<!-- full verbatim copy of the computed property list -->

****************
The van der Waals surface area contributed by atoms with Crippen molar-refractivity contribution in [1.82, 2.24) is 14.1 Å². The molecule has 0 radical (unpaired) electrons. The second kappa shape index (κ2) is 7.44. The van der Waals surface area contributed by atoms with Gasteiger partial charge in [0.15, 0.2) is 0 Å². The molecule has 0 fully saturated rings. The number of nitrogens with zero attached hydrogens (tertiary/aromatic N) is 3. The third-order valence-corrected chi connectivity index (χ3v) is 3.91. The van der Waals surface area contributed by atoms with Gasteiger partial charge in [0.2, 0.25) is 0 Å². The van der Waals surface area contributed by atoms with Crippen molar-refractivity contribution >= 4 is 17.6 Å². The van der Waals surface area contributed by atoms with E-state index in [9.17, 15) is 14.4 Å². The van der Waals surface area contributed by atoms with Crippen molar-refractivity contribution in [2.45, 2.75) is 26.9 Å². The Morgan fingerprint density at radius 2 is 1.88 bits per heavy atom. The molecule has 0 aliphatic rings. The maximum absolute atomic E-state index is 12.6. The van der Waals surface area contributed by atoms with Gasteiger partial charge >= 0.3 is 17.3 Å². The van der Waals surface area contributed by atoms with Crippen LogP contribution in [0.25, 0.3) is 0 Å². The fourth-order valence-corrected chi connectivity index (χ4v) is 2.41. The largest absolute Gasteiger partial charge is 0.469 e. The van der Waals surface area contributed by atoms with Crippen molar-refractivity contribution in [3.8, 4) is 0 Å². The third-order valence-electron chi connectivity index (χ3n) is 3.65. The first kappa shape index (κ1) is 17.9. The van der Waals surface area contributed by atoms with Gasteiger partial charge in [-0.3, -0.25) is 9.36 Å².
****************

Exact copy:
The van der Waals surface area contributed by atoms with Crippen molar-refractivity contribution in [1.82, 2.24) is 14.1 Å². The molecule has 0 radical (unpaired) electrons. The second kappa shape index (κ2) is 7.44. The van der Waals surface area contributed by atoms with Gasteiger partial charge in [0.15, 0.2) is 0 Å². The molecule has 0 fully saturated rings. The number of nitrogens with zero attached hydrogens (tertiary/aromatic N) is 3. The third-order valence-corrected chi connectivity index (χ3v) is 3.91. The van der Waals surface area contributed by atoms with Gasteiger partial charge in [0.2, 0.25) is 0 Å². The van der Waals surface area contributed by atoms with Crippen molar-refractivity contribution >= 4 is 17.6 Å². The van der Waals surface area contributed by atoms with E-state index in [9.17, 15) is 14.4 Å². The van der Waals surface area contributed by atoms with Crippen molar-refractivity contribution in [2.45, 2.75) is 26.9 Å². The Morgan fingerprint density at radius 2 is 1.88 bits per heavy atom. The molecule has 0 aliphatic rings. The maximum absolute atomic E-state index is 12.6. The van der Waals surface area contributed by atoms with Gasteiger partial charge >= 0.3 is 17.3 Å². The van der Waals surface area contributed by atoms with Crippen LogP contribution in [0.25, 0.3) is 0 Å². The fourth-order valence-corrected chi connectivity index (χ4v) is 2.41. The largest absolute Gasteiger partial charge is 0.469 e. The van der Waals surface area contributed by atoms with Crippen molar-refractivity contribution in [3.8, 4) is 0 Å². The third-order valence-electron chi connectivity index (χ3n) is 3.65. The first kappa shape index (κ1) is 17.9. The van der Waals surface area contributed by atoms with Gasteiger partial charge in [-0.3, -0.25) is 9.36 Å².